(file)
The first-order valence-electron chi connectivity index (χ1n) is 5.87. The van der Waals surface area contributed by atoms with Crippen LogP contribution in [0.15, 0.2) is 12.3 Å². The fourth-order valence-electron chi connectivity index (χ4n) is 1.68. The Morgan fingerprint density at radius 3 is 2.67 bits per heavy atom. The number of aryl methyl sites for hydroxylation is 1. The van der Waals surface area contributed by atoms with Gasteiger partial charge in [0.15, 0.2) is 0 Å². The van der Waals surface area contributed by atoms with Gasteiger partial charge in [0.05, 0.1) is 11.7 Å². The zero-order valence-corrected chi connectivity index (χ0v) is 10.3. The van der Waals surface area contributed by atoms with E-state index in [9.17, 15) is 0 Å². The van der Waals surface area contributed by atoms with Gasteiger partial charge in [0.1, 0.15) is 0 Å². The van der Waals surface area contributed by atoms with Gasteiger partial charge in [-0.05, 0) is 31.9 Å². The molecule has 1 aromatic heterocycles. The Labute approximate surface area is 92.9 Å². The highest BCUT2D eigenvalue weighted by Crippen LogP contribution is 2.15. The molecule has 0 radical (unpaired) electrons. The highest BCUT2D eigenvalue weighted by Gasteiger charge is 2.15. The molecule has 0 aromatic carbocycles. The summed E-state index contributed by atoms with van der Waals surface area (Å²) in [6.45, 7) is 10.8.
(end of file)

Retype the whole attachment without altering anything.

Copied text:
The first-order valence-electron chi connectivity index (χ1n) is 5.87. The van der Waals surface area contributed by atoms with Crippen LogP contribution in [0.15, 0.2) is 12.3 Å². The fourth-order valence-electron chi connectivity index (χ4n) is 1.68. The Morgan fingerprint density at radius 3 is 2.67 bits per heavy atom. The number of aryl methyl sites for hydroxylation is 1. The van der Waals surface area contributed by atoms with Gasteiger partial charge in [0.15, 0.2) is 0 Å². The van der Waals surface area contributed by atoms with Gasteiger partial charge in [0.05, 0.1) is 11.7 Å². The zero-order valence-corrected chi connectivity index (χ0v) is 10.3. The van der Waals surface area contributed by atoms with E-state index in [9.17, 15) is 0 Å². The van der Waals surface area contributed by atoms with Gasteiger partial charge in [0.1, 0.15) is 0 Å². The van der Waals surface area contributed by atoms with Gasteiger partial charge in [-0.05, 0) is 31.9 Å². The molecule has 1 aromatic heterocycles. The Labute approximate surface area is 92.9 Å². The highest BCUT2D eigenvalue weighted by Crippen LogP contribution is 2.15. The molecule has 0 radical (unpaired) electrons. The highest BCUT2D eigenvalue weighted by Gasteiger charge is 2.15. The molecule has 0 aromatic carbocycles. The summed E-state index contributed by atoms with van der Waals surface area (Å²) in [6.45, 7) is 10.8.